Living Legacy- Remembering U.S. Marshal Josie Wells

The wife of Josie Wells is turning her pain into purpose while grieving the loss of her husband, killed in the line of duty three years ago

Living Legacy- Remembering U.S. Marshal Josie Wells

JACKSON, MS (WLBT) - Dr. Channing Wells knows the pain of losing the love of her life, and unspeakable grief.

The wife of U.S. Marshal Josie Wells is turning her pain into purpose and though she is still grieving the loss of her husband, killed in the line of duty three years ago, she says he gave her the gift of life and his legacy provides comfort and strength each and every day.

In March 2015, the life of Channing Wells changed forever. Her husband of three years, U.S. Marshal Josie Wells had been killed in a shootout in Louisiana. He was only 27-years-old.

U.S. Marshal Josie Wells and his wife Channing on their wedding day in 2012. (SOURCE: Dr. Channing Wells)
U.S. Marshal Josie Wells and his wife Channing on their wedding day in 2012. (SOURCE: Dr. Channing Wells)

“Everyday before he would leave to go on the Task Force, he would wake me up at six in the morning and we would say what we call the watch word," remembered Dr. Channing Wells. "May the Lord watch between you and me while we’re absent one from another.”

She would recall the prayer and the strength of her husband in the days ahead.

“We prayed every single day," said Wells. "That’s the foundation. You can’t get through grieving without God.”

Only three months before his death, Dr. Wells and her husband learned, after trying for years, they were expecting a baby.

“We married in June 2012 and we wanted to start a family immediately after, but unfortunately I was diagnosed with health issues that prevented us from conceiving," said Wells. “We went through three rounds of infertility treatments just to conceive him and on Christmas Day of 2014 when we found out that we were pregnant, I knew that was the best day for him because he had prayed to be a father all of his life. He was one of eight and he wanted a child.”

Dr. Wells says it was a difficult time working and praying so hard for the miracle of a baby.

“Often times, prior to that, I felt that I was failing as a wife because I couldn’t give my husband the only thing that he prayed for and when he found out we were pregnant, I just felt like yes!” exclaimed Wells.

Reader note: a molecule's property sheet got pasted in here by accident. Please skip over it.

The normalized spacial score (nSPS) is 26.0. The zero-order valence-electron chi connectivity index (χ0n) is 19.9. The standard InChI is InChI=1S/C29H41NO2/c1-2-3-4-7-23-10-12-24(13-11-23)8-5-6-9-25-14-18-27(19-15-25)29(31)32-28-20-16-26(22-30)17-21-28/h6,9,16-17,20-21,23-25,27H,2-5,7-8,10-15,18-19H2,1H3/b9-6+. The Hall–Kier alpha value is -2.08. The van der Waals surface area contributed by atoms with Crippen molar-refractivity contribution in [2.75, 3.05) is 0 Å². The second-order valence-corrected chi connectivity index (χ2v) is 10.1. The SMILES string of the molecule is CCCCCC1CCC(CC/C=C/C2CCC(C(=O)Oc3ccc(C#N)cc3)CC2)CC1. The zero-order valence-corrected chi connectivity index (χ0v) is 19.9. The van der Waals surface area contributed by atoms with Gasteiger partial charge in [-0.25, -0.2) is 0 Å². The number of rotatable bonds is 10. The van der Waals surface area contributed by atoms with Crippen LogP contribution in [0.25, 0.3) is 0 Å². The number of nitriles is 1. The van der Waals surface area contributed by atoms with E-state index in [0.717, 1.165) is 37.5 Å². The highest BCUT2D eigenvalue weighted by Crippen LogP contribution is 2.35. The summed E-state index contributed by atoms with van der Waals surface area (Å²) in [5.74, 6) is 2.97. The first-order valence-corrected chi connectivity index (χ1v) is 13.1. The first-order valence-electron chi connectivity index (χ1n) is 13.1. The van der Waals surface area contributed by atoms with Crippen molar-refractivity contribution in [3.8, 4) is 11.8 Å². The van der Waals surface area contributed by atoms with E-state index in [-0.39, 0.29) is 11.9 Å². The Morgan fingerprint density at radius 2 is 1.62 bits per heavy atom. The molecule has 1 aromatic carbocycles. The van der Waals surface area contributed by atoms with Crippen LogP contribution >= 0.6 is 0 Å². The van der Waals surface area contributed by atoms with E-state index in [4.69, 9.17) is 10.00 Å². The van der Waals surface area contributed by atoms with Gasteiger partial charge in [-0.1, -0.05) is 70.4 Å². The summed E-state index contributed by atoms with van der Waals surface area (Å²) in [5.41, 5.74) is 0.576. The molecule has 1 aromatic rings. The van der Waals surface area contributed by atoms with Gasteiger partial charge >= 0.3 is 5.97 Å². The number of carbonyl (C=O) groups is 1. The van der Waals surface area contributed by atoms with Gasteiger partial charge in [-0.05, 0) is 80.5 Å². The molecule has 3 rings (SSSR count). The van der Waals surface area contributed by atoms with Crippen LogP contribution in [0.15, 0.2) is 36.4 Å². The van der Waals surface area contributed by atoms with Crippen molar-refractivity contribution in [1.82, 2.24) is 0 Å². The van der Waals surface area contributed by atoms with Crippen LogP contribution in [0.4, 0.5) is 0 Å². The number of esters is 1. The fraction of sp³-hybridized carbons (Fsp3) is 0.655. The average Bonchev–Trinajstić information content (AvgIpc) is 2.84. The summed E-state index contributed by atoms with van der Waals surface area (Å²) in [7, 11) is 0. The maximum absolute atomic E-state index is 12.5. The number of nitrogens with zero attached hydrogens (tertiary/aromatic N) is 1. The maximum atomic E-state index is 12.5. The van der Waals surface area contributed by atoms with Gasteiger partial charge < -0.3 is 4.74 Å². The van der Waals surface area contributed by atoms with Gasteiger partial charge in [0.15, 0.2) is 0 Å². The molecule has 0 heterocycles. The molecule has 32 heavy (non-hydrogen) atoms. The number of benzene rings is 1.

Dr. Channing Wells during her pregnancy. (SOURCE: Dr. Channing Wells)
Dr. Channing Wells during her pregnancy. (SOURCE: Dr. Channing Wells)

Their son who is now 3-years-old is named for his father.

Josie Wells Jr. (SOURCE: Dr. Channing Wells)
Josie Wells Jr. (SOURCE: Dr. Channing Wells)

“After my husband passed, my son is the only reason I survived that," said Wells. "I could not cry. I couldn’t grieve because I was scared I was gonna miscarry that little boy. That little boy is what links me to my in-laws, he’s the one who links me to my husband and he’s his legacy and I have to do everything in my power to make sure that he got here safely.”

August 1st, Dr. Wells kept a promise made to her late husband -- to open her own optometry practice. The goal was five years but she did it even sooner, opening Wells Vision LLC in Hazlehurst.

“I don’t want to get emotional. It was a long time coming. I remember the day we talked about it,” recalled Wells. “He said, ‘you’re my Doctor on layaway’.”

Dr. Wells is also reaching out to the widows of other law enforcement officers. She attends a COPS Retreat, which is Concerns of Police Survivors. This year, she took the widows of Jackson Police Detective Eric Smith and Lincoln County Deputy William Durr with her.

Durr’s widow is also an optometrist.

“Once you marry into the blue family, you’re apart of that family forever,” said Wells.

After her husband’s death, Dr. Wells says she felt helpless. She says he always made her feel safe.

“After he passed, I just felt so lost. I was so scared. I was scared of the world," added Wells. "I was scared in terms of law enforcement. I was scared as a widow. I was just scared because that sense of security, it left when he left.”

Now watching her son become more and more like his dad, Dr. Wells says there is a gift her husband has given their little boy.

“His personality, his charm, that carefree spirit. He was just charming and funny," said Wells. "I don’t have him, but I have his stories. I have his stories.”

For family members and loved ones of fallen officers who want to get more information about Concerns of Police Survivors or COPS, CLICK HERE to learn more about their retreats and a national conference scheduled for November.

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